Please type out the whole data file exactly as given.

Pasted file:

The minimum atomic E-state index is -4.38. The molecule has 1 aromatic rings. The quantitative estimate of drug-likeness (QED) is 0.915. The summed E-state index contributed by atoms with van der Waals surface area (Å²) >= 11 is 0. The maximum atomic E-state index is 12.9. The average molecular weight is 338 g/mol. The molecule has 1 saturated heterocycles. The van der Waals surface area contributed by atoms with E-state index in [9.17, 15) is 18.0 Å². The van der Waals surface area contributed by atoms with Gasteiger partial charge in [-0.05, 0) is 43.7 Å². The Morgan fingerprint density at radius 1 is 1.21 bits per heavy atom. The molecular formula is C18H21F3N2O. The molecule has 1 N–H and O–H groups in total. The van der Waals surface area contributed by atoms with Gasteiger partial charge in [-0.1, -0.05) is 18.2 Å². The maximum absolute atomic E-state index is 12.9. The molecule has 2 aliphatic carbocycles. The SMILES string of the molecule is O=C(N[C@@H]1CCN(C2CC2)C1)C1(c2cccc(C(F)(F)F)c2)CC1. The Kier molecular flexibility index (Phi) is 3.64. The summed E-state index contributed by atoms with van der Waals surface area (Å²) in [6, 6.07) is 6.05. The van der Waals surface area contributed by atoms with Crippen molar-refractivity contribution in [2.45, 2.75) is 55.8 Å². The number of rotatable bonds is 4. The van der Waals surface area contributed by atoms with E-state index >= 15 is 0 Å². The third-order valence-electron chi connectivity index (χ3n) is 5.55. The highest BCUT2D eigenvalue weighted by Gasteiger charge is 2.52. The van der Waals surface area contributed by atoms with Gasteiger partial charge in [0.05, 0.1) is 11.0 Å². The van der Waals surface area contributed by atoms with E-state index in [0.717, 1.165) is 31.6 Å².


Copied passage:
The minimum atomic E-state index is -4.38. The molecule has 1 aromatic rings. The quantitative estimate of drug-likeness (QED) is 0.915. The summed E-state index contributed by atoms with van der Waals surface area (Å²) >= 11 is 0. The maximum atomic E-state index is 12.9. The average molecular weight is 338 g/mol. The molecule has 1 saturated heterocycles. The van der Waals surface area contributed by atoms with E-state index in [9.17, 15) is 18.0 Å². The van der Waals surface area contributed by atoms with Gasteiger partial charge in [-0.05, 0) is 43.7 Å². The Morgan fingerprint density at radius 1 is 1.21 bits per heavy atom. The molecular formula is C18H21F3N2O. The molecule has 1 N–H and O–H groups in total. The van der Waals surface area contributed by atoms with Gasteiger partial charge in [-0.1, -0.05) is 18.2 Å². The maximum absolute atomic E-state index is 12.9. The molecule has 2 aliphatic carbocycles. The SMILES string of the molecule is O=C(N[C@@H]1CCN(C2CC2)C1)C1(c2cccc(C(F)(F)F)c2)CC1. The Kier molecular flexibility index (Phi) is 3.64. The summed E-state index contributed by atoms with van der Waals surface area (Å²) in [6, 6.07) is 6.05. The van der Waals surface area contributed by atoms with Crippen molar-refractivity contribution in [2.45, 2.75) is 55.8 Å². The number of rotatable bonds is 4. The van der Waals surface area contributed by atoms with E-state index >= 15 is 0 Å². The third-order valence-electron chi connectivity index (χ3n) is 5.55. The highest BCUT2D eigenvalue weighted by Gasteiger charge is 2.52. The van der Waals surface area contributed by atoms with Gasteiger partial charge in [0.05, 0.1) is 11.0 Å². The van der Waals surface area contributed by atoms with E-state index in [0.717, 1.165) is 31.6 Å².